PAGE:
Teaching Author's Purpose and Theme Using Hatchet

After your students have read Hatchet by Gary Paulsen, you can work with them on two important reading skills: theme and author's purpose.  It also has keywords to click on to offer more strategies or questions to help you guide students thinking about their reading and the evidence they can find in text of how the author's chooses his words to convey meaning to the reader.  Students are asked to find evidence in the text that support the theme and/or purpose they believe the author is trying to convey. It sets the class up to have an intellectual conversation about "how" the author chooses his words to develop connections for the reader to understand his intent in writing the novel.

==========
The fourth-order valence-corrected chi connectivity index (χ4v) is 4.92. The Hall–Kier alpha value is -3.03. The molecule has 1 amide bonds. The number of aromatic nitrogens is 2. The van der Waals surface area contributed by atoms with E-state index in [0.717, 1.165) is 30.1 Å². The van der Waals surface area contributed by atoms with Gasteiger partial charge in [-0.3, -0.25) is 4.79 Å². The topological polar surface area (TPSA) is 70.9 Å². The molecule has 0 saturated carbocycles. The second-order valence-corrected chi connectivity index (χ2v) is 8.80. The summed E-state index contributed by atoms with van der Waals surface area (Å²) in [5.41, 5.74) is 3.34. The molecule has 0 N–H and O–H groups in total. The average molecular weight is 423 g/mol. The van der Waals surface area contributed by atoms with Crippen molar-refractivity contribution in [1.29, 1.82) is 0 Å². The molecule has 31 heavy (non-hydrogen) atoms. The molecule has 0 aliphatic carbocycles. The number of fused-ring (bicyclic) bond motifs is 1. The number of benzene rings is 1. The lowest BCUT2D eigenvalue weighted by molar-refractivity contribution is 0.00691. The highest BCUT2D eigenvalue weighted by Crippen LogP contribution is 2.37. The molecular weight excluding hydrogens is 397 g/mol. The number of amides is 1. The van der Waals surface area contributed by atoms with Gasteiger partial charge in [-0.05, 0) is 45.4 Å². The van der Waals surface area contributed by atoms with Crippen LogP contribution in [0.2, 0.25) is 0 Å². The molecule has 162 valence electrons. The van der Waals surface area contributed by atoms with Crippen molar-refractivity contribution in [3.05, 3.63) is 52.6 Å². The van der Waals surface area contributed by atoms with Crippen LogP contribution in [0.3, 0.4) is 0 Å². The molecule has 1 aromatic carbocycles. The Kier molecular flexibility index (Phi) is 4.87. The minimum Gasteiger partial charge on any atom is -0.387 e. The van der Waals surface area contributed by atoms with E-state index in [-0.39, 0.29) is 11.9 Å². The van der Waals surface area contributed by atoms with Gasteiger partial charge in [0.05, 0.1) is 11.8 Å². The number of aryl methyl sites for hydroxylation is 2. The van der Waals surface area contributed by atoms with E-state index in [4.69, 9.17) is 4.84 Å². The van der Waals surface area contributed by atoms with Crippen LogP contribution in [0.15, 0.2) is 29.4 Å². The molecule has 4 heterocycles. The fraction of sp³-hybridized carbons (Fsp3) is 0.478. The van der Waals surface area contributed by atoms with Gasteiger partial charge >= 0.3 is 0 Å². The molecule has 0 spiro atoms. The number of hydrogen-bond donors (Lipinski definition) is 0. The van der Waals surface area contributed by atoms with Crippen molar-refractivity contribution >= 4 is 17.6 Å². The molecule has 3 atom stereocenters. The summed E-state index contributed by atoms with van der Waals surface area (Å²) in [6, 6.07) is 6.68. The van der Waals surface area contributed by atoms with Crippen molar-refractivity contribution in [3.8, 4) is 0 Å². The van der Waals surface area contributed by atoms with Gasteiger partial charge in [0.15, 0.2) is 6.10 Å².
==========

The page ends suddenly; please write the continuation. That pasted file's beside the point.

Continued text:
Standards & Objectives

Learning objectives: 

Hatchet: Teaching Author's Purpose:

In a class discussion, ask students why authors write books. Most authors write books to either entertain, persuade, or inform. Most fiction books are written to entertain. Ask students why they believe Gary Paulsen wrote Hatchet. His purpose for writing the book was to provide 


Lesson Variations

Blooms taxonomy level: 
Differentiation suggestions: 

Project Recommendation:

To have fun with these elementary reading skills, assign students a project about Hatchet's themes and the author's purpose you discussed. Students can:

Create a poster or display about the theme of survival, Brian's inner struggle, or the author's purpose to entertain. The poster or display should show the theme or author's purpose the student chose in a creative way with specific details or events from Hatchet.

Helpful Hints

Need to have the novel Hatchet by Gary Paulsen.